6. Attitude Nominals…………………………………………………………… 125

7. Summary…………………………………………………………………….. 128 References…………………………………………………………………………. 130

–  –  –

There are many people who helped me along the way to finally finishing this dissertation.

Hopefully I’ll remember to mention everyone, but given the final deadline of my graduate career is today, and the fact that for one last time I’ve left something to the last minute, the possibility exists that I may omit someone. If so, please feel free to pencil in your name with appropriate commentary, and accept my apologies.

I start with my advisor, Dan Finer, who has tolerated my erratic progress, and always managed to get me back on track. Our Friday afternoon meetings over the years have been a source of great enjoyment to me, and I learned a great deal along the way. I couldn’t imagine a better advisor for me. My committee members were also extremely influential in my graduate career. Richard Larson has been a great support to me, and throughout the years has regularly dropped relevant papers on my desk that have been important to the final product here. His tough criticism along the way has been a great help, and is much appreciated. John Bailyn has also been a great support to me, encouraging me to believe in myself and my ideas. He’s also a great passing midfielder, and an excellent tour guide for Eastern Europe. I look forward to sharing a glass of 7-0 rakija soon. Last but certainly not least, Marcel den Dikken has been extremely generous with his time. He could easily been mistaken for a Stony Brook faculty member with all the support he has given to students here over the years. His ability to read and comment extensively on drafts is legendary, both for the speed in which he does it and for the depth and quality of the comments. No ‘eel in a bucket of snot’ is safe from his grasp, though I tried my best.

I would also like to thank the rest of the faculty of the Linguistics Department at Stony Brook for all their help. It is always easier to work in a place where there is a pleasant, friendly atmosphere to go along with the hard work, and I’m glad I was able to study in such a place. Many thanks also to the Turner Fellowship for providing financial and social support, without which graduate life would have been much more difficult, if not impossible.

I feel fortunate that I was able to meet and make friends with so many people in my time at Stony Brook, and I owe these people a debt of gratitude for helping to make life more enjoyable. Sandra Brennan had been my guardian angel since entering the program, always making my life easier despite my best efforts to screw things up. Jason Brenier and Margo Dellicarpini kept me going in the early days when I sometimes felt like throwing in the towel. Barbara Ürögdi helped get many of the ideas in this dissertation off the ground, between spilled beers at the Velvet Lounge. Marianne Borroff, Susana Huidobro, Jon MacDonald and Lanko Marušič also contributed greatly to my knowledge of linguistics, life, and libations, not necessarily in that order. Yukiko Asano and Tomoko Kawamura kept me going on many late nights, somehow making Roth quad food seem edible. OK, I now realize that if I continue to write sentences for everyone I will miss the deadline - so thanks to Andrei Antonenko, Michele Tedesco, Jiwon Hwang, Xu Zheng, Riquin Miao, Hiroko Yamakido, Diane Abraham, Tanja Scott, Yiya Chen, Edith Aldrige, Yunju Suh, Miran Kim, Jackson Achinya, Jon Robinson, Julie Weisenberg, Yu-an Lu, Mark Lindsay, Hisako Takahashi, Hijo Kang, Hyun-ju Kim, Jisung Sun, Katharina Schuhmann, Svitlana Antonyuk, Roksolana Mykhaylyk, Irina Tarabac, Anne Miller, Mark Volpe, Jang-il Kim, Chih-hsiang Shu, Young-ran An, Michael Helten, Rok Žaucer, Hedde Zeijlstra, Erika Troseth, Alison Gabriele, Tom Leu, Lisa Levinson, Oana Ciucivara, Eytan Zweig and Aldrige Football Club for many good times. Thanks also to Tanja Milićev, Nataša Milićević, Dragana Šurkalović, Svetozar Milićević, Ivana Mitrović, Radmila Šević and Boban Arsenijević for more life, linguistics, libations… I owe a great debt of gratitude to my family for love and support (and patience) on the road to the dissertation. My parents, Myrna and Pedro de Cuba, have provided financial and emotional support throughout my life and education – it is a great feeling knowing I’ve made them proud. My sister Natalia has also always been a great support, especially in entertaining my family during my often prolonged stays at Stony Brook while writing this dissertation.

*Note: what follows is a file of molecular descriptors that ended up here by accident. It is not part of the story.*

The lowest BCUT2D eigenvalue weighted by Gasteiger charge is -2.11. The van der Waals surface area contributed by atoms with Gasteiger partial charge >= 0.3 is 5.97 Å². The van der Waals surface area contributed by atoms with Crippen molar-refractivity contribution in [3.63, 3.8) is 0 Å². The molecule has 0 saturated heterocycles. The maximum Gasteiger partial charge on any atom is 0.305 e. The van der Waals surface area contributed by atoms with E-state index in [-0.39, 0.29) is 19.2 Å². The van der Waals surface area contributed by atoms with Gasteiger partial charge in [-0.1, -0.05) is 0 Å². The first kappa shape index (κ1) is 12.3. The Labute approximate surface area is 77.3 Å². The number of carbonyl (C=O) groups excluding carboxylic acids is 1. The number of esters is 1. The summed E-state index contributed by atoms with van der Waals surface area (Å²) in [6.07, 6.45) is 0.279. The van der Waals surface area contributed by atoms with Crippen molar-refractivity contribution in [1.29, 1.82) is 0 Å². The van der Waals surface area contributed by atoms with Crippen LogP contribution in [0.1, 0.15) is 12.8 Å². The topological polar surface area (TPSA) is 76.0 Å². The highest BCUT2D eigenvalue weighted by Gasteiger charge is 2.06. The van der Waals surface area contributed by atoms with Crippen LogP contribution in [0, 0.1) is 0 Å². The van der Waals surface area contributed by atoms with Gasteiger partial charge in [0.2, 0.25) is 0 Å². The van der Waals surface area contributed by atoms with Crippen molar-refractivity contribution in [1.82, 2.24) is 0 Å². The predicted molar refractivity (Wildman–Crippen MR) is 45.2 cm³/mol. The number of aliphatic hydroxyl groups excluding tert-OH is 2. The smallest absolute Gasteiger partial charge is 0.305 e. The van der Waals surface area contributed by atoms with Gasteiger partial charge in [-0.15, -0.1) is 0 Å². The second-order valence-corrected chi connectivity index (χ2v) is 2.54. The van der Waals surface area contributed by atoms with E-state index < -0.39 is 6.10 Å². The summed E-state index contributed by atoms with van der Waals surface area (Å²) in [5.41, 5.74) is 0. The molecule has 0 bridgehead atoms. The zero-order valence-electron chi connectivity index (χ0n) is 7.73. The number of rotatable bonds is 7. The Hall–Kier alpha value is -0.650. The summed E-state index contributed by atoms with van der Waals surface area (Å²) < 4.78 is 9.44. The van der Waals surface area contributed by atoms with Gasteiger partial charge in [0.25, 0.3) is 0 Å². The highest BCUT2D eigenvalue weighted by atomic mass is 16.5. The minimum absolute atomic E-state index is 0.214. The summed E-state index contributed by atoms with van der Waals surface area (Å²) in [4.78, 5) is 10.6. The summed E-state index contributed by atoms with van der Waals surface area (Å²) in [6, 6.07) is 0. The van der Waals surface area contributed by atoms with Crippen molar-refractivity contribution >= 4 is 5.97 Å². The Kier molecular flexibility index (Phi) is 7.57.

Finally, to my wife Annika, all the thanks in the world for your patience and love.

Without you, none of this would be possible. I am truly a lucky man. And to my daughter Sofia, thanks for being so damn cute. Now we can finally go to the zoo.

Chapter 1: Introduction

1. Factive vs. non-factive asymmetries

In this dissertation I examine the syntactic and semantic behavior of sentential complement clauses under what have traditionally been called factive and non-factive predicates in the literature. In the classic paper, “Fact”, Kiparsky & Kiparsky (1971) (K&K henceforth) examine the syntax-semantics interface in the English complement system. They note that there are two classes of predicates, those that those that presuppose the truth of their sentential complements (factives) and those that do not (nonfactives).

(1) Factives: regret, resent, hate, comprehend, forget, grasp, make clear, like… (2) Non-factives: believe, claim, say, assert, is likely, is possible, conjecture… Factives and non-factives differ in their semantic properties. In factive (3a), the truth of the sentential complement is presupposed, while in non-factive (3b) it is not. This remains the case if the matrix clause is negated, as in (4).

–  –  –

(4) (a) I don’t regret [that it is raining] (b) I don’t believe [that it is raining] In other words, (3b) and (4b) can be true statements regardless of whether or not it is actually raining, while in (3a) and (4a) that it is raining must be true in order for the whole sentence to be true.

K&K also note that there are several syntactic differences between the verb classes, some of which are illustrated in (5) through (10).

–  –  –